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"Silence!" is Making Noise Again

Date: Jul 07, 2011


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Can a production recapture its magic after it's been away for six years? Will the jokes and the tone and the performances feel the same after so much time has passed?

Those are questions for Silence! The Musical, an unauthorized parody of the horror film The Silence of the Lambs. Currently at Theatre 80 (on St Mark's Place), the show made a splash at the New York Fringe Festival in 2005, skewering FBI agent Clarice Starling's attempt to capture a serial killer with the help of Hannibal Lecter, an imprisoned cannibal genius. The winking book by Hunter Bell ([title of show]) and the gleefully profane songs by Jon and Al Kaplan turned horrifying scenes of kidnapping, torture, and psychological terror into dizzy spoofs. Christopher Gattelli's direction and choreography were equally cheeky, letting chorus members dressed as lambs perform razzle-dazzle dances. And though critics were mixed on the show---Variety's David Rooney said it "scored steadier laughs than expected" but "could stand further snap and polish"---audiences devoured it like a nice chianti. By the end of its sold-out Fringe run, it seemed poised for a full New York production.

That almost happened in 2007, but a planned Off Broadway run was canceled after funding fell through. However, Gattelli, who went on to choreograph Broadway shows like <i>South Pacific</i>, stayed committed to Clarice. He helmed a popular London production of <i>Silence!</i> last year, and when another opportunity arose to bring the show Off Broadway, he quickly signed on.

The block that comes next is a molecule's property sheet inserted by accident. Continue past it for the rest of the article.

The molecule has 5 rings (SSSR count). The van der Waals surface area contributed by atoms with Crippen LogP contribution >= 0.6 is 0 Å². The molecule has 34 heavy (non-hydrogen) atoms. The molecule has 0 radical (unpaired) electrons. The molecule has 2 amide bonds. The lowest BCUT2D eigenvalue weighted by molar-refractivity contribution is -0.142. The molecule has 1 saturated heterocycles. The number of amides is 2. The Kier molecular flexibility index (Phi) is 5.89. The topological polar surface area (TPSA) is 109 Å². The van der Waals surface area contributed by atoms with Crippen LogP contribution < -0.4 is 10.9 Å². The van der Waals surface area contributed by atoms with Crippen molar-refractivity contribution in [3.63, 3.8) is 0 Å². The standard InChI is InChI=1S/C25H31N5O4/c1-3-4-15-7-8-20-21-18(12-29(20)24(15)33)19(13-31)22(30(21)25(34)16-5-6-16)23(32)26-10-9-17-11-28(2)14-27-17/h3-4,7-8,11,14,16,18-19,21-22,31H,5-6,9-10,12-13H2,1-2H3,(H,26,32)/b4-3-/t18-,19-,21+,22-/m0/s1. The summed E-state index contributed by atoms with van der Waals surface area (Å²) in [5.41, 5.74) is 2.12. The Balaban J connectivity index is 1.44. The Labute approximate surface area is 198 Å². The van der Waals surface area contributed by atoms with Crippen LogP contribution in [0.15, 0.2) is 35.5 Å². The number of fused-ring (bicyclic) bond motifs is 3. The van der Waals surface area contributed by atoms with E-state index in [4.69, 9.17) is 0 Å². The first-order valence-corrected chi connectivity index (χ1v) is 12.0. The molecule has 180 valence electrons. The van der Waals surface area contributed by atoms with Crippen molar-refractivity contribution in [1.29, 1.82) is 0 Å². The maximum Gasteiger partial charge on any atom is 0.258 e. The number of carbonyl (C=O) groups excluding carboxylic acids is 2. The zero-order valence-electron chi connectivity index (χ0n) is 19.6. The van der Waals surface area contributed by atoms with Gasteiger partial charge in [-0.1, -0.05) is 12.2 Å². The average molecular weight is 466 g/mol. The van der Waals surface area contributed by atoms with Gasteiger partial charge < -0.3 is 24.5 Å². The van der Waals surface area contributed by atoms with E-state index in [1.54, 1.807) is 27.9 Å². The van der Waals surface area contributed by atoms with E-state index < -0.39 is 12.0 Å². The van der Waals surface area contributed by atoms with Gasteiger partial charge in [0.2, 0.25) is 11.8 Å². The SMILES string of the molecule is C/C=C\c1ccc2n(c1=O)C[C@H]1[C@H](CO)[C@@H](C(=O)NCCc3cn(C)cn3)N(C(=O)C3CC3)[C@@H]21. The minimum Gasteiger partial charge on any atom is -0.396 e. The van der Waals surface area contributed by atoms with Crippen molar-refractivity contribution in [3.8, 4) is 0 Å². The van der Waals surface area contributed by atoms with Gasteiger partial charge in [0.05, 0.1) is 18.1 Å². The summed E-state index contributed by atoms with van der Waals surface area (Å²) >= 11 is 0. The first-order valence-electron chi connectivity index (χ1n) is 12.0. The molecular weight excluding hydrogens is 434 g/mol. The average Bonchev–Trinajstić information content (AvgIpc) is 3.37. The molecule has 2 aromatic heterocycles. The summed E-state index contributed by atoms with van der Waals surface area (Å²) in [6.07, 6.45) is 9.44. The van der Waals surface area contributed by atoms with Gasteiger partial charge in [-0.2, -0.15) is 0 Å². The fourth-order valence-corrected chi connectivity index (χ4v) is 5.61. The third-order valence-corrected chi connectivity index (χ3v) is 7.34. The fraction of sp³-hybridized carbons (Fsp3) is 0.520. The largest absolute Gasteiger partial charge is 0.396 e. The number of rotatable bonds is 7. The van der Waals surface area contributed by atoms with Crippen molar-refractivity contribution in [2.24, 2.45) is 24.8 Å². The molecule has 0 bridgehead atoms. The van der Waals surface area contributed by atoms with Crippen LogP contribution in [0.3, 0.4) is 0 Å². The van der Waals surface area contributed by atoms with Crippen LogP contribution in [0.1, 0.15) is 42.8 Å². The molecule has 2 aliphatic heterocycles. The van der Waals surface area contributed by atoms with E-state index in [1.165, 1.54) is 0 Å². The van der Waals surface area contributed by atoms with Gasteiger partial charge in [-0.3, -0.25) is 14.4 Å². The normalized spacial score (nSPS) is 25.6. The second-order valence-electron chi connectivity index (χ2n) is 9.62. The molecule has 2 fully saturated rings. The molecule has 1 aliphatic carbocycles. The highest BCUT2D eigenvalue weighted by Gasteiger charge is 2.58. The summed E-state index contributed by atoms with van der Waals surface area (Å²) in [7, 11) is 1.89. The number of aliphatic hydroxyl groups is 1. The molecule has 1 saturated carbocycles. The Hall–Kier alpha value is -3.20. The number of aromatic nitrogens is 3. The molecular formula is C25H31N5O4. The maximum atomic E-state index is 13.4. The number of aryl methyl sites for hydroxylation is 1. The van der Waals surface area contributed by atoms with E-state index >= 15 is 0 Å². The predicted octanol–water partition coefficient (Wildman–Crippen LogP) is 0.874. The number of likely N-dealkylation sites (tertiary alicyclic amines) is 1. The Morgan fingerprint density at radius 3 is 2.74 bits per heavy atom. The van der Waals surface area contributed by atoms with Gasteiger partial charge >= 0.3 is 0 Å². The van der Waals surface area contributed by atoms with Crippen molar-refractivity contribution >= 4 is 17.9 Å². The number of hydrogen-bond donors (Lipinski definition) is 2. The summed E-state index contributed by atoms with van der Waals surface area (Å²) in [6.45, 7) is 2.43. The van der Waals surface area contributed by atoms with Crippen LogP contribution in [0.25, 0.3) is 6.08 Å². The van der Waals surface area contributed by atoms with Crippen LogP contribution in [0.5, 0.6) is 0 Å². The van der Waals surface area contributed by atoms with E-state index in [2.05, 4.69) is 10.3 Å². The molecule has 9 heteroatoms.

So did most of the 2005 cast, including performers like Deidre Goodwin and Jeff Hiller, who have landed major Broadway, TV, and film roles since their cannibal summer. That's ideal, because while there are some new elements in the show, including a Kabuki-style visit to Clarice's past, much of it recreates the Fringe original.

According to Gattelli, falling back into the groove has been surprisingly easy. "[The cast] would make fun of me because I've been wanting to do this for long that I didn't forget a thing," he says. "I would say things like, 'You actually crossed downstage there in 2005,' and they'd laugh."

It wasn't just him, however. He adds, "[The actors] would automatically do things after six years. It was uncanny. Those little things you do that make your show easier during rehearsals---'Okay, I've got to put my hand here, for when you cross to me here'---they were just doing automatically. It was unbelievable that it was still in their bodies."

Gattelli is not changing the aesthetic of the original production. Thre's still a low-tech spirit, with four panels supplying most of the set and ViewMaster toys representing night vision goggles. That's partly because the budget isn't huge and partly because the company is sharing its space with another production, so it can't install a complex set. But that approach also gives the musical a point of view.

"It's us choosing that this is a theatre troupe that got together, wrote this musical, bought their own props, threw it in a van, and drove up to New York," Gattelli explains. "That sensibility helps all of our heads. The audience doesn't even necessarily need to know that, but that's for our sensibility about where the show lies and what's too big or what's too much."

Of course, there are some places where Gattelli does want to splurge. Despite budget constraints, for instance, he has kept a complex pas de deux that's performed behind the primary cast during an intense (and R-rated) scene. That has meant hiring trained dancers, but Gattelli feels the moment provides crucial weight. He says, "As funny as this show is, or we like to think it is, we still believe it's very artful, and that's what I love about it. You can think, 'Oh, they're just gonna do [dirty] jokes,' but then you have a pas de deux while they're singing 'c**t," and it looks stunning."

He adds, "That's been my basis for the entire show, to still be artful. Hopefully, people find it creative and exciting as well as balls-to-the-wall funny.


Mark Blankenship is TDF's online content editor